Who of us has not struck out on his own, into the larger world, to explore, experience and learn? Who of us has not then found her way back home, and experienced the unforeseen joy of being back in familiar surroundings, back in their comfort zone, back to where they know who they are, and where their hearts are?
I’ve found that the rewards I receive from traveling always differ from the reasons I travel in the first place. I don’t travel to better understand my place in the world, or to better understand the many differences between us and other cultures, or to be reminded of how great our lives here in America are… but that’s what I get. That’s what I come home with, almost every time.
I came home from a week in Amsterdam/Paris in ’76. That time I was not so happy to be home. Language was no problem in Amsterdam, or Paris, for that matter. I had visited the Van Gogh Museum, the Concertgebouw, Saint Stephen’s fantastic church, the cheeses of Edam and a great trip up to a small town on the North Sea. I flew back into Atlanta and immediately felt a lack of culture, art and sensitivity to each other. I slipped back into my music community in Atlanta and all was well, but I had experienced something different… perhaps better.
This time though, some 37 years later, I came back from a month-long trip through Europe with a most refreshing new feeling about America, Americans and what we have to be grateful for. Aside from a few minor flaws, such as our government going to hell in a hand basket, such as big oil, big farming and big coal, all driven by rampant greed, attempting to kill us with lies and poisonous pollutions of every sort… it’s one hell of a good place to live.
Europe is madly overcrowded, far worse than we.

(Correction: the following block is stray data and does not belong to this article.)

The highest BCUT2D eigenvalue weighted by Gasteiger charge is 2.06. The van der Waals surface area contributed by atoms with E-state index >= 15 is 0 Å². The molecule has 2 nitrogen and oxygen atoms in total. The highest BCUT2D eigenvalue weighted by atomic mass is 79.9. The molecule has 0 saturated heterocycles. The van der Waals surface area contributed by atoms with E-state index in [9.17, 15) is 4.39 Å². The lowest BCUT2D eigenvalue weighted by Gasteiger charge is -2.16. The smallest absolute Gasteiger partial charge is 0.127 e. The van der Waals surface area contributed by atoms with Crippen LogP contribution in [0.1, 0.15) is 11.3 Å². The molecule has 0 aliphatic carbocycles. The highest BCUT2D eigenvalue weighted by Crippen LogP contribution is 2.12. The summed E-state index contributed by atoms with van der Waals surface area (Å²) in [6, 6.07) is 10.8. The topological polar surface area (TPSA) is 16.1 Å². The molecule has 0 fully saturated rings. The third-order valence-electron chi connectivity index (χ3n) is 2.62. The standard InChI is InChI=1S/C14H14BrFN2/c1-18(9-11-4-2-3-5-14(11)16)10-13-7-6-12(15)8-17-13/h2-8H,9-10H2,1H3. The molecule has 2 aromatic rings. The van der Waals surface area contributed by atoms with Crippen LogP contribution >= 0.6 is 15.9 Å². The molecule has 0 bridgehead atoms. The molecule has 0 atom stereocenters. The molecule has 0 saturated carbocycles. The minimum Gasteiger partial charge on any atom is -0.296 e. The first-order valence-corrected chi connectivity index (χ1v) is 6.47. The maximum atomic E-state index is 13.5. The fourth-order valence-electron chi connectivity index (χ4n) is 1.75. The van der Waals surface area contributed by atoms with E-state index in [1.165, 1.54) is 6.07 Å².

The European countries are all bigger than I thought they were, and take longer to drive across.
Between Chamonix, France and Praiano, Italy, there is no place to park.
The cultural differences between countries is obvious, immediately.
Language is not a barrier in any of the countries, but road signs are.
Beer, cheese, wine, pasta sauces and olives are usually at least 3 times better there. And it ain’t the ambiance, folks…
Compared to Europe, I feel we, as a country, are very young and robust, naive yet overconfident, in too much of a hurry to do “important” stuff, terribly preoccupied with thinking (erroneously) that we’re the greatest country in the world… since when did power translate into greatness? And are we *really* the most powerful country, anyway? We’re frighteningly aggressive in our overconfidence, and we’re a vast, empty desert of art and philosophy. Have I even scratched the surface yet? No. And no need to, here. Even though the Customs guy at LAX gave me a most sarcastic “Welcome home,” still I’m delighted to be home, and feel most welcome. This is a wonderful country to live in, and B and I are most grateful to have grown up here and lived here, and to still be a part of it all.
That’s what I think. The video is what I feel.
https://vimeo.com/75335709 Steve Hulse